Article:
Can you give us an example?
During the pandemic, we realised how fragile many healthcare systems are: it was impossible to immunize people in many LMICs; In some countries although vaccines were available, there was not an efficient distribution system in place and no health care workers to perform the immunization. There is currently no organisation that helps countries to modernise their healthcare systems. The WHO can advise. But how do we find an incentive at the international level so that these countries can spend what they should in bringing health to their population? OECD countries invest an average of ten per cent of their gross domestic product in health. For low-income countries, the figure is less than five per cent. If we don’t tackle this inequality, we will face the same problems in the next pandemic as we did with Covid-19.
Do you see the will of the organisations to work together?
Yes, definitely. There is no doubt that we need to further develop and strengthen the current healthcare architecture. During the G7 and G20 summits, the financing problem was addressed for three years during the pandemic. And those countries found a solution with the establishment of the Pandemic Fund at the World Bank. But it is only part of the solution since the fund is insufficient to encourage countries to invest in, build or strengthen their healthcare systems although that should be the current priority. For years, it has been the World Bank’s mission to help countries invest in their health systems. But we realized that development banks have mostly financed the building of hospitals. Now the world’s population is ageing rapidly, there is a shift from acute diseases to chronic diseases. In the future, we rather need to strengthen and reorganise primary health care.
What other challenges are there at the global health level?
In addition to an ageing and growing population, which is changing healthcare provision, we are faced with a shortage of healthcare professionals worldwide, a shortage of medicines or vaccines and, of course, the threat of a new pandemic. That should completely change our health organisations at the country level. Furthermore, the inequalities between poorer and richer countries have always existed, but there is now a growing awareness of them and specially during the pandemic leading to frustrations and anger. Ultimately, stable and peaceful countries need local access to healthcare services.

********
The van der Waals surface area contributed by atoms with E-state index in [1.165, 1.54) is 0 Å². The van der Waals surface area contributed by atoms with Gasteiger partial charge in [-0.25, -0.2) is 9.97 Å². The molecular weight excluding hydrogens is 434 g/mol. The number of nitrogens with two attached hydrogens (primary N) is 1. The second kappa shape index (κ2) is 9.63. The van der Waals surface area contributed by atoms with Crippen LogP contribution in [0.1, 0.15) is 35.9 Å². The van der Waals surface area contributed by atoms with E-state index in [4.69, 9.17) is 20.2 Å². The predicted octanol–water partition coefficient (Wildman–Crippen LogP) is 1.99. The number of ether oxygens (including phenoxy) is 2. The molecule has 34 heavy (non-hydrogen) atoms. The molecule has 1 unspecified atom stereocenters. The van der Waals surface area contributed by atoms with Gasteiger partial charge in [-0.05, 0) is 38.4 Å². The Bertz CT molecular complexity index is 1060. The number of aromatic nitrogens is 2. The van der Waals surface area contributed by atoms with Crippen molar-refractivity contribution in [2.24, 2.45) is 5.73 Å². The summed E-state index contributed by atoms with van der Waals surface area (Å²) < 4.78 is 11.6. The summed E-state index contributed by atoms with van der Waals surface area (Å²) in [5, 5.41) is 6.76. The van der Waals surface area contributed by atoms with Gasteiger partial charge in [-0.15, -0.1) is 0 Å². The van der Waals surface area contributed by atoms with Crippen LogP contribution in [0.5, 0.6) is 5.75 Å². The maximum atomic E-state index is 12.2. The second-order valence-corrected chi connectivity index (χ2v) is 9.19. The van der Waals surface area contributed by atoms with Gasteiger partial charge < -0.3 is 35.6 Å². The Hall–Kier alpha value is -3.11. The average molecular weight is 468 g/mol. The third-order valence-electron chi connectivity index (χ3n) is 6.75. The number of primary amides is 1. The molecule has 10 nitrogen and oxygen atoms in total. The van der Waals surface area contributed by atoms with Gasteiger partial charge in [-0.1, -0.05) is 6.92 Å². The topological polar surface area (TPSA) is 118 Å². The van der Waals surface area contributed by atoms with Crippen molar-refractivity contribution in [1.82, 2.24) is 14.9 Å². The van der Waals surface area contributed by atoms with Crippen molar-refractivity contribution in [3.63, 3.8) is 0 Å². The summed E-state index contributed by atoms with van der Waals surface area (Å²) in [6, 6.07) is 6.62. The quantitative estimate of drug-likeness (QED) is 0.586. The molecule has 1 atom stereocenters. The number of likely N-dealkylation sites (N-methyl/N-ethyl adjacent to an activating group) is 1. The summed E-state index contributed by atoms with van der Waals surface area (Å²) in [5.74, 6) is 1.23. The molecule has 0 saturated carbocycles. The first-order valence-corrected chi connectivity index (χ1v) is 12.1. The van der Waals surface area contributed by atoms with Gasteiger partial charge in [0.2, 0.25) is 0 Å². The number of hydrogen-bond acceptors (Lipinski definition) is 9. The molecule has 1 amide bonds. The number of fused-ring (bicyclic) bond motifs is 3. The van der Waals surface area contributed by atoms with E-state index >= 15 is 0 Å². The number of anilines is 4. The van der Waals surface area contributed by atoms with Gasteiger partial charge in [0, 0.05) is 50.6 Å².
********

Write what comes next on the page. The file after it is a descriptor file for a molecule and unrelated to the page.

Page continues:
There is currently much discussion about the role of the WHO. How can the WHO be strengthened?
If more coordination is needed, someone needs to take the lead. And the WHO is the only institution positioned for this leadership. However, the WHO has deficits at country level. The numerous international organisations are much better represented here. WHO country offices are small and underrepresented. They therefore need to be strengthened. Indeed, Employees from Geneva HQ are now being offered the opportunity to work in country offices so that they are closer to the problems of the population. The second issue for WHO is once again funding. The obligatory funds provided by the member states are rather small. But these can be used freely according to the will of the WHO and are not tied to any purpose. Although the funding is better here, it is difficult to establish it sustainably and there is competition with other international organisations. The Director-General has already taken these two paths: more sustainable and efficient funding and more staff at country level.
Read the original article in German here